Posted in: Briefs, TSP, Physical Sciences, Downsizing, Microscopy, Product development


Slotting Fins of Heat Exchangers To Provide Thermal Breaks

Heat exchangers that include slotted fins (in contradistinction to continuous fins) have been invented. The slotting of the fins provides thermal breaks that reduce thermal conduction along flow paths (longitudinal thermal conduction), which reduces heat-transfer efficiency. By increasing the ratio between transverse thermal conduction (the desired heat-transfer conduction) and longitudinal thermal conduction, slotting of the fins can be exploited to (1) increase heat-transfer efficiency (thereby reducing operating cost) for a given heat-exchanger length or to (2) reduce the length (thereby reducing the weight and/or cost) of the heat exchanger needed to obtain a given heat-transfer efficiency. By reducing the length of a heat exchanger, one can reduce the pressure drop associated with the flow through it. In a case in which slotting enables the use of fins with thermal conductivity greater than could otherwise be tolerated on the basis of longitudinal thermal conduction, one can exploit the conductivity to make the fins longer (in the transverse direction) than they otherwise could be, thereby making it possible to make a heat exchanger that contains fewer channels and therefore, that weighs less, contains fewer potential leak paths, and can be constructed from fewer parts and, hence, reduced cost.

Posted in: Briefs, Physical Sciences, Heat exchangers, Performance upgrades, Conductivity


Methane Clathrate Hydrate Prospecting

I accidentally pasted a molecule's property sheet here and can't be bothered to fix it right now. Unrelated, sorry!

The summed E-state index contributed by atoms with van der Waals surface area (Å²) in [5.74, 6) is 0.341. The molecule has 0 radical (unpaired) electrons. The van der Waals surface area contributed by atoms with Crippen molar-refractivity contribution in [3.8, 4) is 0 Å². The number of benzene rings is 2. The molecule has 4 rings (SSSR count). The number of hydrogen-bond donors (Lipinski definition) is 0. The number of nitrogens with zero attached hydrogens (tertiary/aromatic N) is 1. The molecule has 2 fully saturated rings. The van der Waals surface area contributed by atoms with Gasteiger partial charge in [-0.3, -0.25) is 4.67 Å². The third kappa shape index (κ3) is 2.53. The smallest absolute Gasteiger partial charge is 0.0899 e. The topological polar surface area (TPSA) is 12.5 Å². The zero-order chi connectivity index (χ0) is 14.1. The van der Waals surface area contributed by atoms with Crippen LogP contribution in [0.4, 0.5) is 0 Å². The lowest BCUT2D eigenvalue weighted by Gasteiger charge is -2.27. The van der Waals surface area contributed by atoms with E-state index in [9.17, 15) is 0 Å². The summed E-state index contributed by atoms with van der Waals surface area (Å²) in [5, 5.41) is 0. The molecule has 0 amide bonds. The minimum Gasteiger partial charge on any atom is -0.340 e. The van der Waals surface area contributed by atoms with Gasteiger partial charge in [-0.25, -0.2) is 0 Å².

Methane hydrate deposits would be detected indirectly through thermal, magnetic, and electric measurements. A method of prospecting for methane has been devised. The impetus for this method lies in the abundance of CH4 and the growing shortages of other fuels. The method is intended especially to enable identification of subpermafrost locations where significant amounts of methane are trapped in the form of methane gas hydrate (CH4·6H2O). It has been estimated by the U.S. Geological Survey that the total CH4 resource in CH4·6H2O exceeds the energy content of all other fossil fuels (oil, coal, and natural gas from non-hydrate sources). Also, CH4·6H2O is among the cleanest-burning fuels, and CH4 is the most efficient fuel because the carbon in CH4 is in its most reduced state. The method involves looking for a proxy for methane gas hydrate, by means of the combination of a thermal-analysis submethod and a field submethod that does not involve drilling. The absence of drilling makes this method easier and less expensive, in comparison with prior methods of prospecting for oil and natural gas.

Posted in: Briefs, TSP, Physical Sciences, Alternative fuels, Methane, Thermal testing, Mining vehicles and equipment


Detecting Edges in Images by Use of Fuzzy Reasoning

Human visual processing is partly imitated in order to harness some of its power. A method of processing digital image data to detect edges includes the use of fuzzy reasoning. The method is completely adaptive and does not require any advance knowledge of an image.

Posted in: Briefs, TSP, Physical Sciences, Fuzzy logic, Mathematical models, Imaging and visualization